Sunday, February 22, 2009

How Kids Learn Racism

So, this morning, the kids were happily playing together, which is always a bonus. But then I realized that they were talking about how the "Mexican Guy" was coming to get them. Yes. Their bad guy was "Mexican Guy." Now, I'm sure they don't even really know what that means, but, of course, I had to stop them. I also asked where they got that game, and my son said he got it from a certain friend at school, and based on my knowledge of that kid, I'm not a bit surprised. (And that's not a stereotype; that's my knowledge of that individual kid, who is a certified stinker.)

So, then I began to try to explain why their game was inappropriate and why they couldn't play it anymore, why they needed a different bad guy (e.g., Darth Vader, Pink Panther's cartoon nemesis, whatever). I found it very hard to explain to little kids why they can't talk about "Mexican Guy."

I don't know if they understood what I was saying. They cried because they felt bad. They cried and asked if they needed a timeout. They cried because I had buzz killed their game. I didn't yell at them, mind you, and I told them it was okay. They hadn't known it was bad. But they still acted as if their spirits were a bit crushed.

But, of course, it had to be done. I just have no idea if I explained it well, and it made me wonder how I will continue to deal with those kind of things as they pop up in the future.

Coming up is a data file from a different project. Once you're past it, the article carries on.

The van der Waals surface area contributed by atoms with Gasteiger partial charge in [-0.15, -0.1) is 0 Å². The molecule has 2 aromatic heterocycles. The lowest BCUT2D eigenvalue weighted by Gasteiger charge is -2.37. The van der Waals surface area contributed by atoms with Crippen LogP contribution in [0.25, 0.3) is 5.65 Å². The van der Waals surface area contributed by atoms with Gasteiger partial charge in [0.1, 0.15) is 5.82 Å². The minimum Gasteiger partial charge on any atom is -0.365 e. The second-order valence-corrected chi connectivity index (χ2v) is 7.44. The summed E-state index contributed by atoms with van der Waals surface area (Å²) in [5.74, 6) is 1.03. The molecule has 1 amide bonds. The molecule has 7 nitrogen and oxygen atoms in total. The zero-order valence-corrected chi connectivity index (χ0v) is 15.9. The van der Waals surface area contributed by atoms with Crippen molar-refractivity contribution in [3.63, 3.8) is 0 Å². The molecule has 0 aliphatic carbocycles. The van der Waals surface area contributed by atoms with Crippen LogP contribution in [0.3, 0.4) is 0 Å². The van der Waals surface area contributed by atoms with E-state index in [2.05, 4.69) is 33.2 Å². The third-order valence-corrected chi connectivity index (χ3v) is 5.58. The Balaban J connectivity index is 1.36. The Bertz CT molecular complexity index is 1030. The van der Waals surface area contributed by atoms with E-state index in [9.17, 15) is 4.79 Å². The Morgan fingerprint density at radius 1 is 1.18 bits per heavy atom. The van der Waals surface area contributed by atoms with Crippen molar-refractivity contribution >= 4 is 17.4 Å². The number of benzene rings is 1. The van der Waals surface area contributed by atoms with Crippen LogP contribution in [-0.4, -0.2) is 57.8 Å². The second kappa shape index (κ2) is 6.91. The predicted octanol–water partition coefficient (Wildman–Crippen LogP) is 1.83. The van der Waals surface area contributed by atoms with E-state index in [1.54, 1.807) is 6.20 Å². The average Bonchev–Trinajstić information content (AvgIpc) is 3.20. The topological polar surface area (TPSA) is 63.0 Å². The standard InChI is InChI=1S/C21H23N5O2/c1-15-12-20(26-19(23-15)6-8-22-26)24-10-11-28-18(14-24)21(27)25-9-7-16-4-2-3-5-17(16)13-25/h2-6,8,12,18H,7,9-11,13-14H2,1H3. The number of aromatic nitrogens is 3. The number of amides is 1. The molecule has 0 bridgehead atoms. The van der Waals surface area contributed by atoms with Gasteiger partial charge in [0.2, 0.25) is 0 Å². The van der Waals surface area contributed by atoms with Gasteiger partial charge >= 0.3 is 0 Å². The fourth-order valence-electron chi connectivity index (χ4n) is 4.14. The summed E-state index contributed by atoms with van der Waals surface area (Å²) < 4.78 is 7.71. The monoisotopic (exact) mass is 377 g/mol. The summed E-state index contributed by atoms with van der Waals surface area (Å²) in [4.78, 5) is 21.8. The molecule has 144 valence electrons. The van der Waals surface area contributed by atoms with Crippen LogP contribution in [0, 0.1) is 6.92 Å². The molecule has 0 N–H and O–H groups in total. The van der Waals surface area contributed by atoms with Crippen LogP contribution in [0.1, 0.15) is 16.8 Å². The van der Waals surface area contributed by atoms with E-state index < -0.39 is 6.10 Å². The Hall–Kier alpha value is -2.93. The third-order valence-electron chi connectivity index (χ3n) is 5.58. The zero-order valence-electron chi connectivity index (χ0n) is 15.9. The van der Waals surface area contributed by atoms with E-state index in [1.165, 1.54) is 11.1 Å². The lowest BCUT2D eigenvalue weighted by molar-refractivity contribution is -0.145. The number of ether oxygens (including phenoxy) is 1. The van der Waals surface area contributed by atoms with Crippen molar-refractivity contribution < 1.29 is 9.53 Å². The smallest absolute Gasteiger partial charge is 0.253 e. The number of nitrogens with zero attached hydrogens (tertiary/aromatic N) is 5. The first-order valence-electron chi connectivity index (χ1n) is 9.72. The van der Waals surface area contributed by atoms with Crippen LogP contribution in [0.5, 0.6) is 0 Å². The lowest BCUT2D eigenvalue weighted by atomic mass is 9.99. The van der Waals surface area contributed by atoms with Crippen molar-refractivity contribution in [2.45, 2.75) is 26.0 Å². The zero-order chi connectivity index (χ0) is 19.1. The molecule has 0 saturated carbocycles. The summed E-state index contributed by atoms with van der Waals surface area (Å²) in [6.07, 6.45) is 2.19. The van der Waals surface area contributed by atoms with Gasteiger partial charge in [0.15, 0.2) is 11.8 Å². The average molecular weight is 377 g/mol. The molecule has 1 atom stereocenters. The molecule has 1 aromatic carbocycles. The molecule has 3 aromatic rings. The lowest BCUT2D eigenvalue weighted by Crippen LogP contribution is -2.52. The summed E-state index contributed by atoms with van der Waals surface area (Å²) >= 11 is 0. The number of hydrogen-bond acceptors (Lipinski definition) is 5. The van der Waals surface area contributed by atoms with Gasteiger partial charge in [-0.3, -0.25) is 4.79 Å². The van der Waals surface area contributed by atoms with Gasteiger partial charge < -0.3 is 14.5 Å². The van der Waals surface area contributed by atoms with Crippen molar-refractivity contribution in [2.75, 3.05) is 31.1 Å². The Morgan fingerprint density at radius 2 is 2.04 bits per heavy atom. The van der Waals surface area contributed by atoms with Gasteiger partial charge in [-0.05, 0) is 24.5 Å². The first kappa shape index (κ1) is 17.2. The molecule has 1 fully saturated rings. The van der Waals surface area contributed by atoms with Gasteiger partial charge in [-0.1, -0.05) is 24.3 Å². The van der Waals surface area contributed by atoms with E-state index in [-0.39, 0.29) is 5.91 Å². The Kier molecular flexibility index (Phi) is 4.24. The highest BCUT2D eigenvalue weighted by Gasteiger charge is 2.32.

4 comments:

Ink said...

It sounds like you took steps to make them aware of the issue, and that's very admirable!

As with all types of parental instruction, we just have to trust that over time and with repetition, it will sink in, right?

Contemporary Troubadour said...

Their reaction was so contrite! That *is* hard to explain to kids. Fortunately, you were able to do it at home and not have to intervene in the middle of more public play ... not that what uninformed total strangers think should matter, of course. It's just a lot harder to say important things well when other people are watching you intently to see if you'll screw it up. I had to deal with racism in my classroom of seventh graders in the Bronx, and it was no easy topic to help them navigate -- especially under the eyes of school administrators.

baxie said...

apropos comment overheard on the sidewalk about 10 seconds ago:

"Well, she's half Mexican...but you would NEVER, EVER know to look at her!"

(original emphasis preserved)

Petunia Face said...

Oy. The other day we were at J Crew NOT shopping when the saleslady said something to Zoey. Instead of answering her, Zoey looked at me and said "Mommy, her face is black." And I wanted to die right there amid racks of lemon colored polos. I don't even think I said anything really, not my finest moment. I smiled at the saleswoman and got us the hell out of there.

Tonight for some reason Zoey brought it up again and alone in our living room I was calm enough to explain that some people have black skin, some people have white skin, and others have all the tans and ivories in between.

Oy. It's funny that at two she sees the difference and brings it up as a point of fact, no judgment. It's us, the adults, that get all rattled and freaked out. How wonderful if we could all have the innocent perception of children.